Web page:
‘Now or never for world trade deal’

London, October 26:

The world is at a ‘now or never moment’ to rescue talks on a global trade deal, British finance minister Gordon Brown said in an interview published in the Financial Times on Thursday.

“The groundwork has already been done and there is a chance from November onwards to move the trade talks onwards,” said chancellor of the exchequer Brown, the favourite to succeed prime minister Tony Blair when he steps down next year.

“I would like global companies to stress to people the importance of this. This is a now or never moment to get the trade talks on course for a settlement. The symbolic importance of this is far more significant than is realised.”

The so-called Doha Round of talks among World Trade Organisation (WTO) members ground to a halt in July amid bitter differences, especially over the lack of concessions on agriculture products by the industialised nations which held up negotiations on industrial goods and services.

The talks aimed at encouraging free trade and striking down protectionism which began in 2001 have consistently been dogged by disputes between rich and poor nations, as well as among wealthy players such as the US and EU.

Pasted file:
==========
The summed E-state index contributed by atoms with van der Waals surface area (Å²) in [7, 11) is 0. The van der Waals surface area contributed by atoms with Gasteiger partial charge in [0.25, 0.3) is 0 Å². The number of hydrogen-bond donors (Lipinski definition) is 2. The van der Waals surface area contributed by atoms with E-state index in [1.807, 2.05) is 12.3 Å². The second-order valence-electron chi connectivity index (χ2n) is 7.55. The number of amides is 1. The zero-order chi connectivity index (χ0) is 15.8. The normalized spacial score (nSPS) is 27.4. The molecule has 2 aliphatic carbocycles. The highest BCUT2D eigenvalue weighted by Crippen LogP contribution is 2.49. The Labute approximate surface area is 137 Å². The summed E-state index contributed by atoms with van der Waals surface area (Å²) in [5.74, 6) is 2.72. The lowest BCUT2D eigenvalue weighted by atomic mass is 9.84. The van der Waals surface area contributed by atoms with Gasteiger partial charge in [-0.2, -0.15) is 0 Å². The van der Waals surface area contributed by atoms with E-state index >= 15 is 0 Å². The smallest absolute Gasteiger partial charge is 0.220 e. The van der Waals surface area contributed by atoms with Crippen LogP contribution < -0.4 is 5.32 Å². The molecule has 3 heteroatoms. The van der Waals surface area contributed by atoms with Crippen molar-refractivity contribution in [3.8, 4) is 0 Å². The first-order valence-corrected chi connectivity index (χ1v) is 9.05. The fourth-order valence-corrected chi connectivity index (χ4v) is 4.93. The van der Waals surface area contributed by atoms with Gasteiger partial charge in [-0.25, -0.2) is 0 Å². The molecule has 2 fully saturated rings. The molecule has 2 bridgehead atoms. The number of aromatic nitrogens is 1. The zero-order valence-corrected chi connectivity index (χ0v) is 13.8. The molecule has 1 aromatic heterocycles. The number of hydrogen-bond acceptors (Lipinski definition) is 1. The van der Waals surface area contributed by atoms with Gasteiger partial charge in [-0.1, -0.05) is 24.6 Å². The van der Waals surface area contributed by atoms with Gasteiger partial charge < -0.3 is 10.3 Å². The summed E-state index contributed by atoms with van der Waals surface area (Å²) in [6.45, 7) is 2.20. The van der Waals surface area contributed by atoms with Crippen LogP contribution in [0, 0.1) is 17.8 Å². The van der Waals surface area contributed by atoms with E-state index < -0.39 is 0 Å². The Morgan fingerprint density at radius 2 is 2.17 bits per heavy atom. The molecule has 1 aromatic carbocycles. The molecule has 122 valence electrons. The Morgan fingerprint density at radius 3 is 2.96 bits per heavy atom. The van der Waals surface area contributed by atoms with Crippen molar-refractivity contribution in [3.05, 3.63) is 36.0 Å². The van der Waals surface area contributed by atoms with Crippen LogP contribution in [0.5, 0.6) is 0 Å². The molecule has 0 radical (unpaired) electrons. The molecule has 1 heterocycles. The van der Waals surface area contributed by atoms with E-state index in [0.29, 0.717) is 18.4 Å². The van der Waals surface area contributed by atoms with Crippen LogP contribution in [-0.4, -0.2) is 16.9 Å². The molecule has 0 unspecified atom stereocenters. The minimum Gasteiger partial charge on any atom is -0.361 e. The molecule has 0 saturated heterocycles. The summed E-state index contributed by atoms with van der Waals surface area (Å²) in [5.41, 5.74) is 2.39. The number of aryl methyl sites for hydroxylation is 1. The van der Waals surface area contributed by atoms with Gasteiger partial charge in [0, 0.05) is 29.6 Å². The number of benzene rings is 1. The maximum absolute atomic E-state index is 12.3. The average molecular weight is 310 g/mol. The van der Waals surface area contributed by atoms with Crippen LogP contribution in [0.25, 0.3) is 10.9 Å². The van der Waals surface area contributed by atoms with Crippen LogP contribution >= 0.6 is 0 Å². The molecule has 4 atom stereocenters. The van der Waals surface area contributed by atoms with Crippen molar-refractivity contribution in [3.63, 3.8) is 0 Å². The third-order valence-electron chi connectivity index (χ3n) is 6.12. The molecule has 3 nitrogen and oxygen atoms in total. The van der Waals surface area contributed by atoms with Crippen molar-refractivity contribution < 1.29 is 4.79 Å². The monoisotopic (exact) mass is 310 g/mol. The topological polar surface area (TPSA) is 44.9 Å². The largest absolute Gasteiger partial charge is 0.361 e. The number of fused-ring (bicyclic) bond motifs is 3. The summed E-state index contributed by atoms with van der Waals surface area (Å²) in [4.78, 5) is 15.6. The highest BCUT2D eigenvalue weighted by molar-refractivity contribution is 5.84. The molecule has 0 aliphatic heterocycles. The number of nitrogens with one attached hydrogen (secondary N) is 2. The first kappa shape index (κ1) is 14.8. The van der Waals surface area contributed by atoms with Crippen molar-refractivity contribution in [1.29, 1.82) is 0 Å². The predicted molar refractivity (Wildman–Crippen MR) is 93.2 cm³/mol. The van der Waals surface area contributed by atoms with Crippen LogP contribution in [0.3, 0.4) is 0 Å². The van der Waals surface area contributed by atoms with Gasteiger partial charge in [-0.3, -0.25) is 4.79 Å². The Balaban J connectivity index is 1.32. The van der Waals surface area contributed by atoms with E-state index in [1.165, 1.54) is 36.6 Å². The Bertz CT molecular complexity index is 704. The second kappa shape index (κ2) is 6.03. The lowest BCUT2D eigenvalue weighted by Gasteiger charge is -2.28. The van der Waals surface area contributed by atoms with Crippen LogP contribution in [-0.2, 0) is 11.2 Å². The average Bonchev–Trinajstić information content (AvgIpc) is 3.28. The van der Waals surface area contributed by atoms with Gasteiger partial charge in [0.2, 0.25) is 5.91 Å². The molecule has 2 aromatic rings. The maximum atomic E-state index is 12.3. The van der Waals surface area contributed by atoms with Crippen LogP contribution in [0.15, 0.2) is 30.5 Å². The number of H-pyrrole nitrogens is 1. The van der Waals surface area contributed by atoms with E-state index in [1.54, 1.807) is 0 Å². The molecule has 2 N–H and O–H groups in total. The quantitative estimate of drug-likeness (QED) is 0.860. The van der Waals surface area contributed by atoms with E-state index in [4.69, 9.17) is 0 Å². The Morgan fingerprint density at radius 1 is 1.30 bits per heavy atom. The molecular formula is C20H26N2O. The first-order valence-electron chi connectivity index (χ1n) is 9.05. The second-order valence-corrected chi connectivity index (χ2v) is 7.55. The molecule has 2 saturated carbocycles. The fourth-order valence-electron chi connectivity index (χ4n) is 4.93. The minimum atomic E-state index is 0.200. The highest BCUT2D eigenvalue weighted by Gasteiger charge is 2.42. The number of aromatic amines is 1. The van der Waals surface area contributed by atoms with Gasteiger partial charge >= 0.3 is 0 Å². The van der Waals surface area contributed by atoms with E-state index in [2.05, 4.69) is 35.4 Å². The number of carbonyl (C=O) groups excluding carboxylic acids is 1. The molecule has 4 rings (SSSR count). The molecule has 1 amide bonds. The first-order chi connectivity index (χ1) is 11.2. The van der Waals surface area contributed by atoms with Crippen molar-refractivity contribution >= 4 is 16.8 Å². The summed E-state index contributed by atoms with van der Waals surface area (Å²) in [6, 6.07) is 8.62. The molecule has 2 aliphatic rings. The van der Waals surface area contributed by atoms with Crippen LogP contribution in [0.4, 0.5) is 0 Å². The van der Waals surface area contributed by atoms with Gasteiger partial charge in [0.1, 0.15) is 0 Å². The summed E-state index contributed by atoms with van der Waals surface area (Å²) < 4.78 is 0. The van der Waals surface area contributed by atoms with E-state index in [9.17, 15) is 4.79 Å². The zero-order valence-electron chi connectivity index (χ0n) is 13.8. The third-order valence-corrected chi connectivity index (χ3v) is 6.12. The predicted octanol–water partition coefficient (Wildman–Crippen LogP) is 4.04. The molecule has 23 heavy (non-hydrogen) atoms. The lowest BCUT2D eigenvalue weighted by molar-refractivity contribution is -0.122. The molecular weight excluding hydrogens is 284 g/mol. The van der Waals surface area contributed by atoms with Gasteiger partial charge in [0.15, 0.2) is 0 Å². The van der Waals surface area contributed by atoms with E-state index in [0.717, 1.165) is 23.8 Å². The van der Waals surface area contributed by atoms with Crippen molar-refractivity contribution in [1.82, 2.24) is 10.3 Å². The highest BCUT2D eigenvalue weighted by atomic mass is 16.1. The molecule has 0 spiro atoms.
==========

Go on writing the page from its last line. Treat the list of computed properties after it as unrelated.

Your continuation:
“I do believe that, on agriculture, if you look at the negotiating positions of Europe and America, there is scope for movement that could enable India and Brazil to make the concessions for a trade agreement,” said Brown.

The paper said the minister’s comments reflected the hopes of some in the British government that the US will intensify negotiations to get a trade deal before President George W. Bush’s “fast track” authority to negotiate expires next summer.

Brown also trumpeted successes in the British economy.

“We have more business investment, manufacturing output is up, exports are doing relatively well. So the economy is becoming more balanced as we move throughout the year.”